Thinking About Social Media Advertising
“Should we use paid social media advertising?” a friend who is an Executive Director at a nonprofit asked. “My Board of Directors has been suggesting that I look into it,” she continued.
My first question for my Board, if they asked me to consider social media advertising, would be why. To what end would we be advertising? Would we simply be working to “raise awareness” or would we have a more specific call to action in mind? If our purpose was to “raise awareness” to what end would we be doing that?
Eventually, when we raise awareness, we want people to take some other action, correct? The point of awareness raising is to ultimately have people change their behavior or support the cause in some sort of specific way, isn’t it? So what is the end game?
When people learn about an issue or problem, they usually want to know what they can do to help. We need to tell them what they can do to help. Otherwise, they tend to feel powerless and frustrated or annoyed with us for bothering them with a problem we’re interrupting them to talk about without giving them an opportunity to participate in solving.
After getting clear about the reason for the Board members to want to consider social media advertising, I’d want to consider whether this is the best type of advertising for us. Who are we trying to reach? You can find different age demographics on different social media channels. And is social media really the best way to reach them?
A couple of weeks ago, on this blog, I talked about the value of good, old-fashioned email and how it is still far-more powerful for conversion (making donors out of subscribers) than any social media site. Rather than advertising on social media, you might want to put more effort into collecting email addresses. There are a number of ways to collect email addresses, some of them involve using social media, but many involve content marketing strategies using your website. Your blog is a powerful way to attract and capture (through sign up forms) email addresses. Blogging has no cost other than the time of the person who blogs and that, sometimes, can be done successfully by volunteers.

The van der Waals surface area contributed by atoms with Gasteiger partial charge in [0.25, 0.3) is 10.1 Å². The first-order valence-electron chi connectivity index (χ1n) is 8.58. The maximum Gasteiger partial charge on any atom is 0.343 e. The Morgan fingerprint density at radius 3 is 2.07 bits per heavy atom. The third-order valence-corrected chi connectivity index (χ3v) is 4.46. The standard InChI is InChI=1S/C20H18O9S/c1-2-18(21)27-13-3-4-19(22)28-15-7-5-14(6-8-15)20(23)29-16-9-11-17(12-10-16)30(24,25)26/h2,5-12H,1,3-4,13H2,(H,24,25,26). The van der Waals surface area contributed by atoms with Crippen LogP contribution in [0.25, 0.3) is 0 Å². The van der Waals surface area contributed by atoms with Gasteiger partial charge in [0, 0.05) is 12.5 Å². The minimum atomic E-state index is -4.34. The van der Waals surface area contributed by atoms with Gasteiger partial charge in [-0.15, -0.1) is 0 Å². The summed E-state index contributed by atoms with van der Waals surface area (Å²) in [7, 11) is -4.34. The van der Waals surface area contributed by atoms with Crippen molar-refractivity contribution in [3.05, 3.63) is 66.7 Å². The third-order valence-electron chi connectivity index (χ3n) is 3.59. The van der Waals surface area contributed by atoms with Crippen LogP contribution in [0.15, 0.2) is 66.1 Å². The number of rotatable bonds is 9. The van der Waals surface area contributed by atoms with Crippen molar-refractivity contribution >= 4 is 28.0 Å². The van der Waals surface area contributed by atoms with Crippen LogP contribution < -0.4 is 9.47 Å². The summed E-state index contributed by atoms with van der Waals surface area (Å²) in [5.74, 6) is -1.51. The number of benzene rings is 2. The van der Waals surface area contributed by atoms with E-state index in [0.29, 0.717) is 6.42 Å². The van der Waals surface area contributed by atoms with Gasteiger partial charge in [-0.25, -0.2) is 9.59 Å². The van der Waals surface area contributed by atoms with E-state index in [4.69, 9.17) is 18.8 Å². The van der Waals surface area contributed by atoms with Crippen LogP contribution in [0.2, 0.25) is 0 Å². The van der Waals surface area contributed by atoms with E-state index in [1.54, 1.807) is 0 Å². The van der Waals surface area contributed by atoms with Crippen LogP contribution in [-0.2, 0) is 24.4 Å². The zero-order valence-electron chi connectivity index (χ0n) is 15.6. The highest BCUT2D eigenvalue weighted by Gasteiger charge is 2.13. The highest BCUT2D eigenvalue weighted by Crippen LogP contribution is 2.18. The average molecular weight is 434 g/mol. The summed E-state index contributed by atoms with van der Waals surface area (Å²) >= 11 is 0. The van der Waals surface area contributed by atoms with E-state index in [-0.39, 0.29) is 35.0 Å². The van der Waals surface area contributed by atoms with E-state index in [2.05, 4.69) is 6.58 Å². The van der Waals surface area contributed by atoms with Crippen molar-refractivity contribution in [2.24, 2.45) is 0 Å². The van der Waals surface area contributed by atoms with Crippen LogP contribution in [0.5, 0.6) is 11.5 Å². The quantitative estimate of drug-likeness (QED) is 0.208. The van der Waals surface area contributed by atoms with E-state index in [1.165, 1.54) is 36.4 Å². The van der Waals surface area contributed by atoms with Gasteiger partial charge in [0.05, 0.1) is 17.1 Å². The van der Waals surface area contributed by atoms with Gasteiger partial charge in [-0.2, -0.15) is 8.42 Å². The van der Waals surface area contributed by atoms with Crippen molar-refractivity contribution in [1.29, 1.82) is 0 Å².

When many nonprofit organizations think paid social media advertisements, they think first of Facebook. Most nonprofit organizations have Facebook pages and in years past have built large numbers of followers who have “liked” their pages. Unfortunately, for nonprofits, Facebook has adjusted the algorithm it uses to determine whether or not it delivers your page content to your fans on their pages in ways that has depressed your content delivery, unless you are a paid advertiser. Moreover, Facebook makes frequent, unannounced changes to its algorithm so it is impossible for a nonprofit marketer to anticipate and adjust to its changes in order to plan accordingly. For that reason, nonprofit marketing expert Nancy Schwartz, author of the marketing blog “Getting Attention!” argues that she would not advise nonprofit clients to purchase Facebook ads. John Hayden, a social media consultant for nonprofits and author of Facebook Marketing for Dummies, is high on Facebook marketing. “Why would you not want to be where the majority of Americans already are?” he asks in a guest post on Nancy Schwartz’s blog. Interestingly, John was quoted in a Chronicle of Philanthropy article about a year ago as saying that “Social networking is lousy for fundraising.” (July 13, 2014).